Their results imply that firms with better governance qualityexperience lower agency costs and, hence, exhibit better performance and higherfirm value. Charoenwong et al. (2011) investigated the relationship between thequality of governance structure and adverse selection component with stockslisted on Singapore Exchange. They show that corporate governance has aninverse relationship with the adverse selection components of bid–ask spreads.On the behalf of their empirical evidence Jiraporn,Kim, & Kitsabunnarat (2011) showed a robust inverse relationship betweenleverage use and governance quality. In other words, firms where corporategovernance is weaker are found to be significantly more leveraged. We arguethat, due to the role of debt in mitigating agency costs, higher leveragesubstitutes for weaker governance mechanisms in alleviating agency conflicts. Asfirms improve their governance index from the 25th to 75th percentile, theirleverage would decrease by as much as 12.
88%.Recently, the importance of traditional firm-specificdeterminants of capital structure has been challenged. Matemilola, Ariffin,Saini & Nassir (2017) investigate the managerial experience of top managersas a determinant of capital structure, with regard trade-off theory. Theirresults revealed that top managers’ experience is positively related to bookvalue measures of capital structure. As top managers’ (CEOs) experienceincreases, both the book total debt and long-term debt ratios increase.
Their resultswere robust using both the market total debt and long-term debt ratios. Basedon the findings, the results suggest that top managers’ experience is apotential determinant of firms’ capital structure. The findings also suggestthat experienced top managers maximize the benefits of debt interesttax-shield; top managers can increase firm value.Experienced top managers (CEOs) aim at an optimalcapital structure mix that maximizes the benefit of an interest tax shieldemphasized in Myers (1984) trade-off theory.
According to Myers (1984), optimalcapital structure is reached when the tax-shield benefits of debt is balanced,at margin, by costs of financial distress. Moreover, debt is substituted forequity, or equity for debt, until the value of firm is maximized (Myers, 1984).Matemilola, Ariffin, Saini & Nassir (2017) argued that holding all otherthings constant (e.g. holding the firm’s assets and investment plans constant),experienced top managers’ use more debt to shield the firm’s profits fromtaxes; this encourages the usage of more debt capital.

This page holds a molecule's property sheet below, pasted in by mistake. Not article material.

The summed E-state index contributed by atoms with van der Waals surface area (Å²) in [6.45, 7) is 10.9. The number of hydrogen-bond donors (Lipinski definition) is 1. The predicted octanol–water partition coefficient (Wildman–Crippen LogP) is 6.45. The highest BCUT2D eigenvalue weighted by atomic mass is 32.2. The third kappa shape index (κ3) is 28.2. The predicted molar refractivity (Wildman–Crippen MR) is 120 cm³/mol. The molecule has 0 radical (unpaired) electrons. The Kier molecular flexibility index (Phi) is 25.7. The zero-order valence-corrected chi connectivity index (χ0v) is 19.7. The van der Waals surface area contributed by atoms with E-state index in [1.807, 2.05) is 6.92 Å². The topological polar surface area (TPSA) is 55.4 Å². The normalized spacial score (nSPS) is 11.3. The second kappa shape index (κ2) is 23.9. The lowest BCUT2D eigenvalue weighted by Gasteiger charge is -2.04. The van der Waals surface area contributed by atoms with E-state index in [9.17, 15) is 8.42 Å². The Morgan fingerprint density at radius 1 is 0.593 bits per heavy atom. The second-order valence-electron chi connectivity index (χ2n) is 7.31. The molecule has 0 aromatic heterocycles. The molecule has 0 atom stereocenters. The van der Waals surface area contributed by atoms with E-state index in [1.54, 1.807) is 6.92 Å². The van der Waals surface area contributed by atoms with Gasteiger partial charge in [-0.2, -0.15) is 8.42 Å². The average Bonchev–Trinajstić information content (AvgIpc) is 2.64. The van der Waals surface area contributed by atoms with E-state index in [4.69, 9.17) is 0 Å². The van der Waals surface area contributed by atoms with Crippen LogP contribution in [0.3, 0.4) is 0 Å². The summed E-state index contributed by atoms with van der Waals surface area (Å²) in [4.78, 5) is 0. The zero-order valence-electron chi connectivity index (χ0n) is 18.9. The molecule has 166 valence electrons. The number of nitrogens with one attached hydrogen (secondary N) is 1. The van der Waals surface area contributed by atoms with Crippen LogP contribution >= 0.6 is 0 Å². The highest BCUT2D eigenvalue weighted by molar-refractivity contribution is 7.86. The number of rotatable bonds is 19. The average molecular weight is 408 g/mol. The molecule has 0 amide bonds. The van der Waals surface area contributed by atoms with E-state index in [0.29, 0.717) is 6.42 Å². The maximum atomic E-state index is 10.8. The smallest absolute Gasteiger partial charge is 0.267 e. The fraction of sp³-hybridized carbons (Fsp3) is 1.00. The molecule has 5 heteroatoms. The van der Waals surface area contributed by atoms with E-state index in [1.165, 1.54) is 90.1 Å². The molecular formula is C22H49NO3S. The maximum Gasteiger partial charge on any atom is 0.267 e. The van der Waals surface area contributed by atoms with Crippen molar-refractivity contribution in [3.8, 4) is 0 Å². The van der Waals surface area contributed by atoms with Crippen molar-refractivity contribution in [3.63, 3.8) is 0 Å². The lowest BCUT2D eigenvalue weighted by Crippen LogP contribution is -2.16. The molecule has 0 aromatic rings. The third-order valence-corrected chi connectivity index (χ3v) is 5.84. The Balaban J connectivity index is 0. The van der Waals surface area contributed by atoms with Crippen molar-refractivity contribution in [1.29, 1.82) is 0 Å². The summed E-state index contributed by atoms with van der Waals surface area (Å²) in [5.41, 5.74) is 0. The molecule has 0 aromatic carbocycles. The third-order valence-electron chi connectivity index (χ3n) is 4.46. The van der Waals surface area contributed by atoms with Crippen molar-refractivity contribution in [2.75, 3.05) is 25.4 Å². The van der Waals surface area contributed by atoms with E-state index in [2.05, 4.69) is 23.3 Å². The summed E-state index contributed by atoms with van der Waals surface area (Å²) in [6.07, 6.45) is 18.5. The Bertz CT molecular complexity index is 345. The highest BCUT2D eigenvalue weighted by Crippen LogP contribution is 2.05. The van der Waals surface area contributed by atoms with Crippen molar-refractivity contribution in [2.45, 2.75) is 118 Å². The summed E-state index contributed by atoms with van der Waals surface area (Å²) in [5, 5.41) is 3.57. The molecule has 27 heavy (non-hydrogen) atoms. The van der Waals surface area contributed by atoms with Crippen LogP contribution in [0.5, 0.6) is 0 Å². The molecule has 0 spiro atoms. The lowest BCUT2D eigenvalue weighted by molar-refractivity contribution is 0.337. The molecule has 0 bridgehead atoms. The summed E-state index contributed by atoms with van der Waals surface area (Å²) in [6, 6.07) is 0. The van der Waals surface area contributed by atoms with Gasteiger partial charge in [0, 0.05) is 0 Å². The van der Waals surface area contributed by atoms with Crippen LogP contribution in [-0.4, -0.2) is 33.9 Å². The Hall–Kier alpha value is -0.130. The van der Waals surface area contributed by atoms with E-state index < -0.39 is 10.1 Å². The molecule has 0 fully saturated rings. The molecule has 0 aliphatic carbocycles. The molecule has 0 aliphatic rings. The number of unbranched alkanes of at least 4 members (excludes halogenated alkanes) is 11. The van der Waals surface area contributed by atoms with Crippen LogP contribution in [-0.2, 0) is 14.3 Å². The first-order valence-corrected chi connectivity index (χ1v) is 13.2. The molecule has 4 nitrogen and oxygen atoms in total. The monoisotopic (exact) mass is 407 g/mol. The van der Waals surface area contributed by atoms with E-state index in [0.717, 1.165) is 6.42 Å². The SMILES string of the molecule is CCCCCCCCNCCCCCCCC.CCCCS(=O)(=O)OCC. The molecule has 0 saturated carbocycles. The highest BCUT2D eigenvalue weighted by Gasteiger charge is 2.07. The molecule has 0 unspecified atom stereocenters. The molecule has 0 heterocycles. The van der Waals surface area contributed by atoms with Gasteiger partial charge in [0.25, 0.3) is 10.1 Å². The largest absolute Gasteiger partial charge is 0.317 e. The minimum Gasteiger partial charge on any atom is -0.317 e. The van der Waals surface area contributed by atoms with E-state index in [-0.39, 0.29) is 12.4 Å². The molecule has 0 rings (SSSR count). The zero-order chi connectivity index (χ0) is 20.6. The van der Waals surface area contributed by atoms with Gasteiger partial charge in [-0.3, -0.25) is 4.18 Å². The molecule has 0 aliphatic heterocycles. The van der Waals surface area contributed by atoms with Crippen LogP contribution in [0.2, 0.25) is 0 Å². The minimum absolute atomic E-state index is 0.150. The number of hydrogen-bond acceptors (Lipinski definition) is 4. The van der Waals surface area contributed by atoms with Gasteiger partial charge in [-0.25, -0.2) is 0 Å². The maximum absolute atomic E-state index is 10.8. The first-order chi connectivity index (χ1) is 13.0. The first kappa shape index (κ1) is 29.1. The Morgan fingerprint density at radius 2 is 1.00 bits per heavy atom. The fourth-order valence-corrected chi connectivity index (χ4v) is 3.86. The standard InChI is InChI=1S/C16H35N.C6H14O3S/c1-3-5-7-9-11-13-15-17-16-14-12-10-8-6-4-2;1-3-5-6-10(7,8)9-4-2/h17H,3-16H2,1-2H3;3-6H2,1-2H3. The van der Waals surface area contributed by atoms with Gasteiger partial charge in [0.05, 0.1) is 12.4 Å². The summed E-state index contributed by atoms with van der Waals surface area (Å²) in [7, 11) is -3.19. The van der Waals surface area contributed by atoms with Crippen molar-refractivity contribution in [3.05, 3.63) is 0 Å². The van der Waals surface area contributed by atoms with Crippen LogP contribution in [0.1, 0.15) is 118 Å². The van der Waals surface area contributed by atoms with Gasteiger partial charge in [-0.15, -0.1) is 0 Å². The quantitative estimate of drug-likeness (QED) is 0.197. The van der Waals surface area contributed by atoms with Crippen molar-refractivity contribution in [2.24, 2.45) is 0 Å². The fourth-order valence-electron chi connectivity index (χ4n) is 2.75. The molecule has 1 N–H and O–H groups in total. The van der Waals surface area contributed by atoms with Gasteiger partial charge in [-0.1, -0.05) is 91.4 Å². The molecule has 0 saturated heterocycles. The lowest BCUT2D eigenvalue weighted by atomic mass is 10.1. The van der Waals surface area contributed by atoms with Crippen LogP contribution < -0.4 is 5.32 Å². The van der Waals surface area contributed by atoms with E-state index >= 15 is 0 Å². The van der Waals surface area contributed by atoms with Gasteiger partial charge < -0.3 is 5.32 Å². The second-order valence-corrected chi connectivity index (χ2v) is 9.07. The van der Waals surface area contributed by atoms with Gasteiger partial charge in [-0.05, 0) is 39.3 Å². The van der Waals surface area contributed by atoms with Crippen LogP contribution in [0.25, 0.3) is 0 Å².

Therefore, top managers'(CEOs) experience is positively related to debt (capital structure). They drawinsight from the upper-echelons theory and integrates it with the trade-offtheory of capital structure. The trade-off theory argues for the existence ofan optimal capital structure that balances the tax-shield benefits of debtagainst the financial distress costs of debt (Myers, 1984; Frank and Goyal,2008; Nhung and Okuda, 2015). The static version of the trade-off theoryassumes that firms will always be at their optimal capital structure (Myers,1984). There is evidence that chief executive officers (CEOs)have particular management styles and that they matter for corporateperformance (see Adams, Almeida, and Ferreira, 2005; Bennedsen, Perez-Gonzalez,and Wolfenzon, 2008). Most evidence on CEO-specific heterogeneity examineseducation, personal characteristics, or personality traits.
Malmendier and Tate(2005) study education, Kaplan, Klebanov, and Sorensen (2012) personalcharacteristics, and Malmendier and Tate (2005, 2008), Graham, Harvey, and Puri(2013), Hirshleifer, Low, and Teoh (2012), Malmendier, Tate, and Yan (2011),and Lin, Ma, Officer, and Zou (2011) analyze personal traits. Less is knownabout the work experience of CEOs. An exception is Custódio and Metzger (2013)who study CEOs’ industry expertise in the context of diversifying mergers andacquisitions (M) activity.